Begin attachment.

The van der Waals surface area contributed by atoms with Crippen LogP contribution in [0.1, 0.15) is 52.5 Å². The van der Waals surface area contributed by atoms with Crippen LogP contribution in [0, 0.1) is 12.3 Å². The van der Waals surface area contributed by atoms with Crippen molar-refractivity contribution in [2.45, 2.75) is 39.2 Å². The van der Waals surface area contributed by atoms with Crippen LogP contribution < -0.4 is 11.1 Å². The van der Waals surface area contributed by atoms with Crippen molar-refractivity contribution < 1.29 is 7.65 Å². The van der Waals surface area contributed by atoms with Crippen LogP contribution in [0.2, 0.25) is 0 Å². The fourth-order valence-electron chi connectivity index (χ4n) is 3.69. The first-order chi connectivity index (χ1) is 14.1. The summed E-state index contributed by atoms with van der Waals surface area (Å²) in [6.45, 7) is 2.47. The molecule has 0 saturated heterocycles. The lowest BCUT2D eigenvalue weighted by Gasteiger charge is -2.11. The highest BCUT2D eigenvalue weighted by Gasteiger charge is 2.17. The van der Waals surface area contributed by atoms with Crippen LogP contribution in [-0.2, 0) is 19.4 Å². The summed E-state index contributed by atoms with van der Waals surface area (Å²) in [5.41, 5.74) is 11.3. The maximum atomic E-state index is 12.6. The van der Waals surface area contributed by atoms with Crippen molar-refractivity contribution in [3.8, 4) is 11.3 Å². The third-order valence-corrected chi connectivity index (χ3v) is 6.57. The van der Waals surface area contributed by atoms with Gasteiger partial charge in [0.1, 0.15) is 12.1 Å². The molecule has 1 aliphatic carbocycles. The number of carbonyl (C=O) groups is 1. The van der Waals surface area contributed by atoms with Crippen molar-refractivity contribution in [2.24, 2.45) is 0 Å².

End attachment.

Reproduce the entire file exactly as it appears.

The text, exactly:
The van der Waals surface area contributed by atoms with Crippen LogP contribution in [0.1, 0.15) is 52.5 Å². The van der Waals surface area contributed by atoms with Crippen LogP contribution in [0, 0.1) is 12.3 Å². The van der Waals surface area contributed by atoms with Crippen molar-refractivity contribution in [2.45, 2.75) is 39.2 Å². The van der Waals surface area contributed by atoms with Crippen LogP contribution < -0.4 is 11.1 Å². The van der Waals surface area contributed by atoms with Crippen molar-refractivity contribution < 1.29 is 7.65 Å². The van der Waals surface area contributed by atoms with Crippen LogP contribution in [0.2, 0.25) is 0 Å². The fourth-order valence-electron chi connectivity index (χ4n) is 3.69. The first-order chi connectivity index (χ1) is 14.1. The summed E-state index contributed by atoms with van der Waals surface area (Å²) in [6.45, 7) is 2.47. The molecule has 0 saturated heterocycles. The lowest BCUT2D eigenvalue weighted by Gasteiger charge is -2.11. The highest BCUT2D eigenvalue weighted by Gasteiger charge is 2.17. The van der Waals surface area contributed by atoms with Crippen LogP contribution in [-0.2, 0) is 19.4 Å². The summed E-state index contributed by atoms with van der Waals surface area (Å²) in [5.41, 5.74) is 11.3. The maximum atomic E-state index is 12.6. The van der Waals surface area contributed by atoms with Crippen molar-refractivity contribution in [3.8, 4) is 11.3 Å². The third-order valence-corrected chi connectivity index (χ3v) is 6.57. The van der Waals surface area contributed by atoms with Gasteiger partial charge in [0.1, 0.15) is 12.1 Å². The molecule has 1 aliphatic carbocycles. The number of carbonyl (C=O) groups is 1. The van der Waals surface area contributed by atoms with Crippen molar-refractivity contribution in [2.24, 2.45) is 0 Å².